Opening 23 Feb 2006
In this road movie, twelve members of the Rodante family from grandma to the baby squeeze into a trailer to travel to a wedding 1200 miles away. Although they are not gypsies, they live the gypsy life, camping along the way (although they try to stay in hotels at night), swimming in the sea, and repairing their vehicle. Except for passing cowboys riding their horses in the water along the beach or a villager willing to sell a motor part, there is little influence from the outside world. All their adventures arise from interaction among the members of the family.
This film reminded me very much of my own family reunion: 22 people in Florida. Contrary to the Rodantes, we only squeezed eight people into a van (not 12), were concerned about helmets for the cyclists and car seats for the children, and nobody got socked in the jaw or fell in love with a cousin or in-law or adopted a stray dog. At the same time, there were many similarities. We cooked together, worried about leaving that child to cry all by herself, wondered what our brother saw in that woman, cared for the turtles on the beach at night and “did it all for grandma.” (Becky Tan)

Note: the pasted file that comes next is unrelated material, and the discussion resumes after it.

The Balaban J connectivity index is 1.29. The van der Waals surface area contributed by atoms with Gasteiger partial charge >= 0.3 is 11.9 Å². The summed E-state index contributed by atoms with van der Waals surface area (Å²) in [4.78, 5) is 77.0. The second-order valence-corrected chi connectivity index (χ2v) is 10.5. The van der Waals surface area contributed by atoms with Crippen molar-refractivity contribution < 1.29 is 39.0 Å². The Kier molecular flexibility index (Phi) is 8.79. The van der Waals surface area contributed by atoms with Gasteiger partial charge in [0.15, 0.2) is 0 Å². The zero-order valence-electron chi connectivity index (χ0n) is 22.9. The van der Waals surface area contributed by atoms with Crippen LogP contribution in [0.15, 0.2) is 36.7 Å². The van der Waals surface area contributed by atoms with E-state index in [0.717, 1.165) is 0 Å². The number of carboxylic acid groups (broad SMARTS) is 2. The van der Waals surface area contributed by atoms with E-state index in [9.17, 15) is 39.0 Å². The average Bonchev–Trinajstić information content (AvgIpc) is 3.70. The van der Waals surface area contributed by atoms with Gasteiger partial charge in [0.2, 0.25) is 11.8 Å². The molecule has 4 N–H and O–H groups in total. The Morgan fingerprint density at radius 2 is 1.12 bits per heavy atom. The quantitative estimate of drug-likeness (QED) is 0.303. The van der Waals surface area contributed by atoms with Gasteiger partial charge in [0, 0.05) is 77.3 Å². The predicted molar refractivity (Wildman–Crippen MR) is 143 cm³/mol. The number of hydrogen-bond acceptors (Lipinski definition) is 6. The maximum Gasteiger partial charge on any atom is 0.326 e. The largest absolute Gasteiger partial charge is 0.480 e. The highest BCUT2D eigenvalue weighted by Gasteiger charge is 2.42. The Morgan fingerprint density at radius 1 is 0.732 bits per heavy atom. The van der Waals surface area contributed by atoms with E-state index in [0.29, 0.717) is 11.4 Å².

The role of the grandmother, Emilia (Graciana Chironi), is played by the real 84-year-old grandmother of the director. Her acting was great considering she is a non-professional actress. This family trip, incorporating four generations traveling in a motor home from Buenos Aires to Misiones, seems endless at times. It appears more of a home movie than an actual film. Stretches of rolling scenery are interspersed with family interactions oscillating from teenage romance to middle age doubts and regrets amongst the heat and closeness of a small confined space. Although the film could remind some of personal family reunions, there is not a hook to captivate the attention at large. What is amazing is that they "did it all for grandma." (Coppelia Hays Branscheid)